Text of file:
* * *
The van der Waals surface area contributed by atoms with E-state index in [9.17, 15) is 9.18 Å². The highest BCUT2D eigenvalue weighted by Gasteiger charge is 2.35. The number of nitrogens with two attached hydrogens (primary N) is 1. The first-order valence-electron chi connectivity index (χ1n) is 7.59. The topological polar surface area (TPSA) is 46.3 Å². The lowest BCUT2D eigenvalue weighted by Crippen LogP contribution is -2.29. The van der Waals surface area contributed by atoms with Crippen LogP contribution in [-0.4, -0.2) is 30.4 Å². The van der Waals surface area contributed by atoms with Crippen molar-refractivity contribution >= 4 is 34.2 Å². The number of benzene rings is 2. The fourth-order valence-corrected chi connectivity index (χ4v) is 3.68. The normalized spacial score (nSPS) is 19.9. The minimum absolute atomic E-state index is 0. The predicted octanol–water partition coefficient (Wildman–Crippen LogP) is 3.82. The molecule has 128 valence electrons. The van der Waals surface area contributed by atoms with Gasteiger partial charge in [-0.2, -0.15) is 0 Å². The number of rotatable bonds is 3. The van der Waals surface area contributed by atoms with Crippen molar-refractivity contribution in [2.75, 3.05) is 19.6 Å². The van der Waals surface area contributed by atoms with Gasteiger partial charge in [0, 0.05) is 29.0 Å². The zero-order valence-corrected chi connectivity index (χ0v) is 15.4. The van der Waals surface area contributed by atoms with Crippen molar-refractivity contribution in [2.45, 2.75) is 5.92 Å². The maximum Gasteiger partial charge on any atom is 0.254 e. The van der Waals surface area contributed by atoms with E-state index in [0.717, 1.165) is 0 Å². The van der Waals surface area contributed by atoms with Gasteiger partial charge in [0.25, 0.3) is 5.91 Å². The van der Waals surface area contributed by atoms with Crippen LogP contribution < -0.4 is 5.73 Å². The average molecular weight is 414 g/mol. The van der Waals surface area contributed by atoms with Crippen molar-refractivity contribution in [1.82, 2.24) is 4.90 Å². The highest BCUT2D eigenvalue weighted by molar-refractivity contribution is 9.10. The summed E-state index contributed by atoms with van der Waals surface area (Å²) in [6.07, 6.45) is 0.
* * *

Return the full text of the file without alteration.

The van der Waals surface area contributed by atoms with E-state index in [9.17, 15) is 9.18 Å². The highest BCUT2D eigenvalue weighted by Gasteiger charge is 2.35. The number of nitrogens with two attached hydrogens (primary N) is 1. The first-order valence-electron chi connectivity index (χ1n) is 7.59. The topological polar surface area (TPSA) is 46.3 Å². The lowest BCUT2D eigenvalue weighted by Crippen LogP contribution is -2.29. The van der Waals surface area contributed by atoms with Crippen LogP contribution in [-0.4, -0.2) is 30.4 Å². The van der Waals surface area contributed by atoms with Crippen molar-refractivity contribution >= 4 is 34.2 Å². The number of benzene rings is 2. The fourth-order valence-corrected chi connectivity index (χ4v) is 3.68. The normalized spacial score (nSPS) is 19.9. The minimum absolute atomic E-state index is 0. The predicted octanol–water partition coefficient (Wildman–Crippen LogP) is 3.82. The molecule has 128 valence electrons. The van der Waals surface area contributed by atoms with Gasteiger partial charge in [-0.2, -0.15) is 0 Å². The number of rotatable bonds is 3. The van der Waals surface area contributed by atoms with Crippen molar-refractivity contribution in [2.75, 3.05) is 19.6 Å². The van der Waals surface area contributed by atoms with Gasteiger partial charge in [0, 0.05) is 29.0 Å². The zero-order valence-corrected chi connectivity index (χ0v) is 15.4. The van der Waals surface area contributed by atoms with Crippen molar-refractivity contribution in [2.45, 2.75) is 5.92 Å². The maximum Gasteiger partial charge on any atom is 0.254 e. The van der Waals surface area contributed by atoms with E-state index in [0.717, 1.165) is 0 Å². The van der Waals surface area contributed by atoms with Gasteiger partial charge in [0.25, 0.3) is 5.91 Å². The van der Waals surface area contributed by atoms with Crippen LogP contribution < -0.4 is 5.73 Å². The average molecular weight is 414 g/mol. The van der Waals surface area contributed by atoms with Crippen molar-refractivity contribution in [1.82, 2.24) is 4.90 Å². The highest BCUT2D eigenvalue weighted by molar-refractivity contribution is 9.10. The summed E-state index contributed by atoms with van der Waals surface area (Å²) in [6.07, 6.45) is 0.